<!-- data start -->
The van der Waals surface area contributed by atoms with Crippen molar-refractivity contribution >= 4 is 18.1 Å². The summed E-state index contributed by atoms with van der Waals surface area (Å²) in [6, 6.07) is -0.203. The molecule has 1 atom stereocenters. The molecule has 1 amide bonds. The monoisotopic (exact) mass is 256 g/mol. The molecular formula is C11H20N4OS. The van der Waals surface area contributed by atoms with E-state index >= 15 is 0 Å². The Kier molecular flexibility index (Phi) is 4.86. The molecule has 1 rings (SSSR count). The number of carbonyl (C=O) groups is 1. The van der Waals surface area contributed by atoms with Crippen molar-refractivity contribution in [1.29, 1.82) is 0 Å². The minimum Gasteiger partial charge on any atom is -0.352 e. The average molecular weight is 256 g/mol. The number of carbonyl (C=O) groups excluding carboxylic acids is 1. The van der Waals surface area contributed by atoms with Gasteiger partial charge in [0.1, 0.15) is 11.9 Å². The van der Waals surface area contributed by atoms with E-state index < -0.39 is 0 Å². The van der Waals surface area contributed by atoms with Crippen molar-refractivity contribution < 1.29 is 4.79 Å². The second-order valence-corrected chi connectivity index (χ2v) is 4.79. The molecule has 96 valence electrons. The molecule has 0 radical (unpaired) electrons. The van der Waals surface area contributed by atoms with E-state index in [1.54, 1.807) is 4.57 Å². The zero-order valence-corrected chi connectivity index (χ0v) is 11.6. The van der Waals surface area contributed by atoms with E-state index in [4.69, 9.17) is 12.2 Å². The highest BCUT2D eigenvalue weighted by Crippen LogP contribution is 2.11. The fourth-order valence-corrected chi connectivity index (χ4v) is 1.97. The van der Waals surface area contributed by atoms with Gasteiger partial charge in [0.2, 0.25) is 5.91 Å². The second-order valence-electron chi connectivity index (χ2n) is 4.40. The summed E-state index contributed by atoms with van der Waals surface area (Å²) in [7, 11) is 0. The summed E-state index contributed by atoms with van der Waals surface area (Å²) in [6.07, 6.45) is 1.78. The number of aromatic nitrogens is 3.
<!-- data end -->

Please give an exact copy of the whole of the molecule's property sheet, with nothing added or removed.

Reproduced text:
The van der Waals surface area contributed by atoms with Crippen molar-refractivity contribution >= 4 is 18.1 Å². The summed E-state index contributed by atoms with van der Waals surface area (Å²) in [6, 6.07) is -0.203. The molecule has 1 atom stereocenters. The molecule has 1 amide bonds. The monoisotopic (exact) mass is 256 g/mol. The molecular formula is C11H20N4OS. The van der Waals surface area contributed by atoms with E-state index >= 15 is 0 Å². The Kier molecular flexibility index (Phi) is 4.86. The molecule has 1 rings (SSSR count). The number of carbonyl (C=O) groups is 1. The van der Waals surface area contributed by atoms with Crippen molar-refractivity contribution in [1.29, 1.82) is 0 Å². The minimum Gasteiger partial charge on any atom is -0.352 e. The average molecular weight is 256 g/mol. The number of carbonyl (C=O) groups excluding carboxylic acids is 1. The van der Waals surface area contributed by atoms with Gasteiger partial charge in [0.1, 0.15) is 11.9 Å². The van der Waals surface area contributed by atoms with E-state index < -0.39 is 0 Å². The van der Waals surface area contributed by atoms with Crippen molar-refractivity contribution < 1.29 is 4.79 Å². The second-order valence-corrected chi connectivity index (χ2v) is 4.79. The molecule has 96 valence electrons. The molecule has 0 radical (unpaired) electrons. The van der Waals surface area contributed by atoms with E-state index in [1.54, 1.807) is 4.57 Å². The zero-order valence-corrected chi connectivity index (χ0v) is 11.6. The van der Waals surface area contributed by atoms with E-state index in [4.69, 9.17) is 12.2 Å². The highest BCUT2D eigenvalue weighted by Crippen LogP contribution is 2.11. The fourth-order valence-corrected chi connectivity index (χ4v) is 1.97. The van der Waals surface area contributed by atoms with Gasteiger partial charge in [0.2, 0.25) is 5.91 Å². The second-order valence-electron chi connectivity index (χ2n) is 4.40. The summed E-state index contributed by atoms with van der Waals surface area (Å²) in [7, 11) is 0. The summed E-state index contributed by atoms with van der Waals surface area (Å²) in [6.07, 6.45) is 1.78. The number of aromatic nitrogens is 3.